Science  05 Oct 2007:
Vol. 318, Issue 5847, pp. 27c
DOI: 10.1126/science.318.5847.27c

STRIKING SILVER. An international mining company has promised to pay $10 million for a clean and cost-effective way to extract silver from its Veladero mine in Argentina. The usual method uses a cyanide solution to leach out the precious metal. But the mine's estimated 180 million ounces of silver are encrusted with silica in particles a few micrometers in diameter, and the mineral has resisted every trick tried by scientists at the Barrick Gold Corp. in Toronto. The price of silver makes it too expensive to grind the ore down to the size necessary to make traditional leaching viable. “Our in-house metallurgists can't figure it out,” says Barrick spokesperson Vincent Borg. “The best way to solve [the problem] is to reach out” to the scientific community, he says.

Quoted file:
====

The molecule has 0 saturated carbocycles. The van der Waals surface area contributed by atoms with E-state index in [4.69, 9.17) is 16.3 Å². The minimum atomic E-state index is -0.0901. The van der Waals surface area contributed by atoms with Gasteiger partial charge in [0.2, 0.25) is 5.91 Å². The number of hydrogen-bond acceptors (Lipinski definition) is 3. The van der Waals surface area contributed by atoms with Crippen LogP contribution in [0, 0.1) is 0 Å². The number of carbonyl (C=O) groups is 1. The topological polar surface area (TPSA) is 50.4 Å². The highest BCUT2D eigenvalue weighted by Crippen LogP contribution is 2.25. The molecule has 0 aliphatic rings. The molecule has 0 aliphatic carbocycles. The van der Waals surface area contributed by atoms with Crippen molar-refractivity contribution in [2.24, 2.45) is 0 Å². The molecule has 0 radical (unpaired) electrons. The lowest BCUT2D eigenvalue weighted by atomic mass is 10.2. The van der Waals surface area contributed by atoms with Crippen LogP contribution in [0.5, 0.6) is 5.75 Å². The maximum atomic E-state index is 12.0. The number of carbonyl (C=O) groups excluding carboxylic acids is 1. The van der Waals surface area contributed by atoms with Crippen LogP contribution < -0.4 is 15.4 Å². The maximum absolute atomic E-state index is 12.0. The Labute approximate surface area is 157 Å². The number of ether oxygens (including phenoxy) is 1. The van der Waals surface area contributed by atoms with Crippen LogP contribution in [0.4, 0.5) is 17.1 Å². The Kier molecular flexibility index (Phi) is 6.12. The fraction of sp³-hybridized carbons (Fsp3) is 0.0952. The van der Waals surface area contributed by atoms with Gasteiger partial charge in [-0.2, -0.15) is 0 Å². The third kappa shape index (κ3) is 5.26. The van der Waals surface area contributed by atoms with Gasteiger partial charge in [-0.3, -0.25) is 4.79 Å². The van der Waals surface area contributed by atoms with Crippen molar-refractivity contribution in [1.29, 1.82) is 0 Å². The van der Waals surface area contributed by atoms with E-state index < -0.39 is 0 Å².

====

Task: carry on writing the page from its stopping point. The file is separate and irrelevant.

Tibor Rozgonyi, a mining engineer at the Colorado School of Mines in Golden, says Barrick's offer is “a good approach” because it's likely to get many different heads thinking about a difficult problem. In addition to the prize, the company has announced that it will fund development and testing of promising techniques. “We are definitely considering [submitting] a proposal,” says Rozgonyi, who has been working with colleagues on using bacteria to extract ore.

Navigate This Article